Can I Start Drawing My Benefits Now And Then Suspend Them After FRA?

Aug 14 2017 - 4:46pm

I am 65 and 5 months. My FRA is 66. No one else can get benefits on my account. If I filed right now my benefit would be $1572.00 per month. I am not working right now but I am looking for work. I have debt that I am anxious to pay off . I am living on a $1200. per month pension right now. My concerns are if I file now, pay off my a debt and (being at FRA by then) can I suspend my benefits? If I do that will my future benefit increase by 8% per year? What would be involved if I was able to clear up the debt (about $14K) within one year and withdrew my request as if I never filed? I really appreciate any and all help.

Hi,

Yes, you can start drawing your benefits now and then suspend them when you reach full retirement age (FRA) or thereafter. However, you will keep any reduction that you take for starting your benefits prior to FRA, and you won't receive delayed retirement credits (DRC) for any months that you receive payments after reaching FRA.

For example, say Bill has a full retirement age benefit rate (PIA) of $1600, but he decides to start drawing 6 months prior to FRA and receives a reduced rate of $1546. Then, after drawing benefits for a year, Bill suspends his benefits starting at age 66 & 1/2 and resumes drawing them at age 70. Bill would receive 3 & 1/2 years worth of DRCs, which would increase his benefit rate by 28% (i.e. 2/3rds of 1% x 42 months). The net result is that Bill's monthly benefit rate at age 70 would end up being $1978 (i.e. $1546 x 1.28), instead of the $2112 (i.e. $1600 x 1.32) that he'd have received if he wouldn't have drawn any benefits prior to age 70.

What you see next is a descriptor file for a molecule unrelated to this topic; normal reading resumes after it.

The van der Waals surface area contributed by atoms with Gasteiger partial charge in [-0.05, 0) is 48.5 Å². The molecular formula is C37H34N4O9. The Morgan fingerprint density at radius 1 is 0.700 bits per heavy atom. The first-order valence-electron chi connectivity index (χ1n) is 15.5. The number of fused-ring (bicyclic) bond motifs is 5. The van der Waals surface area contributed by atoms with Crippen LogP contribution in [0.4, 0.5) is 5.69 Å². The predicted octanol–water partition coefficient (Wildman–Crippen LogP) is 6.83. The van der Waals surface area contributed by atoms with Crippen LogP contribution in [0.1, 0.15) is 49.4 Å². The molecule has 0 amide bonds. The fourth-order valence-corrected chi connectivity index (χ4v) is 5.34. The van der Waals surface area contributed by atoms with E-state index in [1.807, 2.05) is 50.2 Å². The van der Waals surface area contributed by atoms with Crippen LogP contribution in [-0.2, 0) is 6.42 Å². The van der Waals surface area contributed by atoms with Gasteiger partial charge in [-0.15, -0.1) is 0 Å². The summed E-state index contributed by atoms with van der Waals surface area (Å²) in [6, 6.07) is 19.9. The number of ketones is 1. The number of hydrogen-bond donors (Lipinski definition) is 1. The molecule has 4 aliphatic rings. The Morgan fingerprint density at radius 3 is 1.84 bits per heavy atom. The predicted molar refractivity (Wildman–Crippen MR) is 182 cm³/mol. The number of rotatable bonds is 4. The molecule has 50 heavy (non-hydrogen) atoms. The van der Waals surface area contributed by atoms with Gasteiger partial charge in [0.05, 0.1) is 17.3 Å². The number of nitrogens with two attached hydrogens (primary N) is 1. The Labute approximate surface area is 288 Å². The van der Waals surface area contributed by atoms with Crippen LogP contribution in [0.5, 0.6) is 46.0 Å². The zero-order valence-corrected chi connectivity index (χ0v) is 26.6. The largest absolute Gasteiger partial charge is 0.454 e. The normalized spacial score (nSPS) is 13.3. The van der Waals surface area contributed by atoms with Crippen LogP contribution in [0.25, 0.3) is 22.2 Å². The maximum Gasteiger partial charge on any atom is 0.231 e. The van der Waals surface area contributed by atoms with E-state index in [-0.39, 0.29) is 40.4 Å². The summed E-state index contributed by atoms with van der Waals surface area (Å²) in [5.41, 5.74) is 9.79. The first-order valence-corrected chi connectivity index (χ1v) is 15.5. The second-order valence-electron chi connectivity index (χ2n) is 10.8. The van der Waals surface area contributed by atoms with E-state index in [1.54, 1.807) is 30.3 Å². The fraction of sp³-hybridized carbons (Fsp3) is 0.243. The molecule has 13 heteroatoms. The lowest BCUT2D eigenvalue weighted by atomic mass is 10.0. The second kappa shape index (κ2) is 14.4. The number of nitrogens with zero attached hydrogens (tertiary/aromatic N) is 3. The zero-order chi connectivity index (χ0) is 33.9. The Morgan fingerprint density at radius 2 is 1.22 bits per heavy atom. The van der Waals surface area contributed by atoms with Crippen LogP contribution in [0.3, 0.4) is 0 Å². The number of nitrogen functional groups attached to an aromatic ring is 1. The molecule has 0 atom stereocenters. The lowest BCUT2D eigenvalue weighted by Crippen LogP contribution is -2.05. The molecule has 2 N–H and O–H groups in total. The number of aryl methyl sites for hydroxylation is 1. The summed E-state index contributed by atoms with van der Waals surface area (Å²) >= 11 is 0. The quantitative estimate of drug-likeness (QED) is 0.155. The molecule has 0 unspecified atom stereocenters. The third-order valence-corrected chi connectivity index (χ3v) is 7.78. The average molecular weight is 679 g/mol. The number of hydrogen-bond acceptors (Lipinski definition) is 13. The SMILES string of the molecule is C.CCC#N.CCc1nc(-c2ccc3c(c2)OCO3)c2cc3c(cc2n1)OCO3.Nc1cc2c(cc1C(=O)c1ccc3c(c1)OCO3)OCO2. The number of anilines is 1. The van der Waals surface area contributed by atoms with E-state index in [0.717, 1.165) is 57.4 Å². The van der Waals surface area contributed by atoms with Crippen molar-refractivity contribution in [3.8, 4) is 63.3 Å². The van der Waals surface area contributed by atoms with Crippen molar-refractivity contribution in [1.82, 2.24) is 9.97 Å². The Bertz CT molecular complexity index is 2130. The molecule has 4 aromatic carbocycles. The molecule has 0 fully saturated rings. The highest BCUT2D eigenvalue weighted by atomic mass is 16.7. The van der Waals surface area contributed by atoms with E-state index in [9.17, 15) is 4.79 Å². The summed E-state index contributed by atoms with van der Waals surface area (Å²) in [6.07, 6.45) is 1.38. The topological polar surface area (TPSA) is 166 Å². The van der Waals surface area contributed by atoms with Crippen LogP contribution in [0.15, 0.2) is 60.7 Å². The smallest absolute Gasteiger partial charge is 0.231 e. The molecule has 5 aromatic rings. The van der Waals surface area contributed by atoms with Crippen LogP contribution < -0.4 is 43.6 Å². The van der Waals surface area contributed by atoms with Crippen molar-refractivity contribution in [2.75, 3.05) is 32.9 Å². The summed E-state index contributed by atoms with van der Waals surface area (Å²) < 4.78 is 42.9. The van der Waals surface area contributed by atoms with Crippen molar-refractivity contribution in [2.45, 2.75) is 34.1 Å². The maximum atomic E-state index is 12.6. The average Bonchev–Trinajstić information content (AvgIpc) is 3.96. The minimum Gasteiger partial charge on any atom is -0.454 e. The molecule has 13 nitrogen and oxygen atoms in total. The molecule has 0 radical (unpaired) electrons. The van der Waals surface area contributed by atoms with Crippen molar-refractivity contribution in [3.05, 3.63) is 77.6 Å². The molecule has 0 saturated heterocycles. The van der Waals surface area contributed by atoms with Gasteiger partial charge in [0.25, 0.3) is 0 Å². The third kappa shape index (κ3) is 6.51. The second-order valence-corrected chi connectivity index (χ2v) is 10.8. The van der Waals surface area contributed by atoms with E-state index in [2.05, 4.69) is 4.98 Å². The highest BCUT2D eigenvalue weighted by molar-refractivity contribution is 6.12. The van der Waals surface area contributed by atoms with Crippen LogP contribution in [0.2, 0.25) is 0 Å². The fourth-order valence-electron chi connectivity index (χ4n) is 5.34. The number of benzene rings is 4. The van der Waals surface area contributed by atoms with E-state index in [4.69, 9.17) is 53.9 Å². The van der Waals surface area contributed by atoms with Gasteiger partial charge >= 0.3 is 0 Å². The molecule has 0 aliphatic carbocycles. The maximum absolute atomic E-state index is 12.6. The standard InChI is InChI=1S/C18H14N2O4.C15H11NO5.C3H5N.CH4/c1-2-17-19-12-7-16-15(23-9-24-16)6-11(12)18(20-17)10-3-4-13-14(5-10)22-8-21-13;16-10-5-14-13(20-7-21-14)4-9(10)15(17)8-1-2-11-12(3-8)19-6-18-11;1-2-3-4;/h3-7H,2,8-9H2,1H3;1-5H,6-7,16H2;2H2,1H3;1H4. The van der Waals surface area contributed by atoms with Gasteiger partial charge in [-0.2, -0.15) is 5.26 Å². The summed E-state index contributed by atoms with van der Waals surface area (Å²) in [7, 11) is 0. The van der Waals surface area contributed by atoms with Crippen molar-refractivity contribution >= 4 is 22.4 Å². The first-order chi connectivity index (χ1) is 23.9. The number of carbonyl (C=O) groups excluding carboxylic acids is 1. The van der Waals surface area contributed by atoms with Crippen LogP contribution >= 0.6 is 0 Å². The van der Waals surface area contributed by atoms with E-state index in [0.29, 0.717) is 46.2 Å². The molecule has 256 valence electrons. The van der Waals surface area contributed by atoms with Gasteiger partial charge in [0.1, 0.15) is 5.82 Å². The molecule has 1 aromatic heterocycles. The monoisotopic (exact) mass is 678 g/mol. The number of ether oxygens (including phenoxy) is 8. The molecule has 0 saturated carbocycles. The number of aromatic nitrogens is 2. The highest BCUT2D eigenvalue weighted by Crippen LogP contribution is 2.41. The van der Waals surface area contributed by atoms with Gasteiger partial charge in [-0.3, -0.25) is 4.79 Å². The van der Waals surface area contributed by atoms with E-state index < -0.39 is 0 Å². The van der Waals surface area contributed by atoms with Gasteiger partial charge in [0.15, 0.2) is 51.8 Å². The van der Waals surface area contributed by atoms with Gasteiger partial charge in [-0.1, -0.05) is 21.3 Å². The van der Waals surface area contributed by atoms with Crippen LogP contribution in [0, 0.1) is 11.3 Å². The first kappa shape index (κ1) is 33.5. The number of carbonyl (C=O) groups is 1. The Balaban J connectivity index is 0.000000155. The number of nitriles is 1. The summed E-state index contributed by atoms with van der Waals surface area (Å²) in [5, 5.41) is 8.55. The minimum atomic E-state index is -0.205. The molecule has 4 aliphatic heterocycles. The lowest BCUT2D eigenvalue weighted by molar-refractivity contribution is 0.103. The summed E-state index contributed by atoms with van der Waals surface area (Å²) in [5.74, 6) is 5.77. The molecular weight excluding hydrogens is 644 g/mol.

If you withdrew your claim rather than suspending your benefits, there would be no permanent reduction in your rate. You could then reapply for benefits at age 70 and receive your highest possible rate, which would be 32% more than your PIA. However, in order to be allowed to withdraw your claim you would need to do so within a year of your entitlement month, and you would be required to repay all of the benefits that you had received (https://www.ssa.gov/planners/retire/withdrawal.html). So, I don't see how that would ultimately help you in clearing up your debt.

You may want to strongly consider using the maximization software available on this website in order to explore all of your filing options and determine your best strategy.

Best, Jerry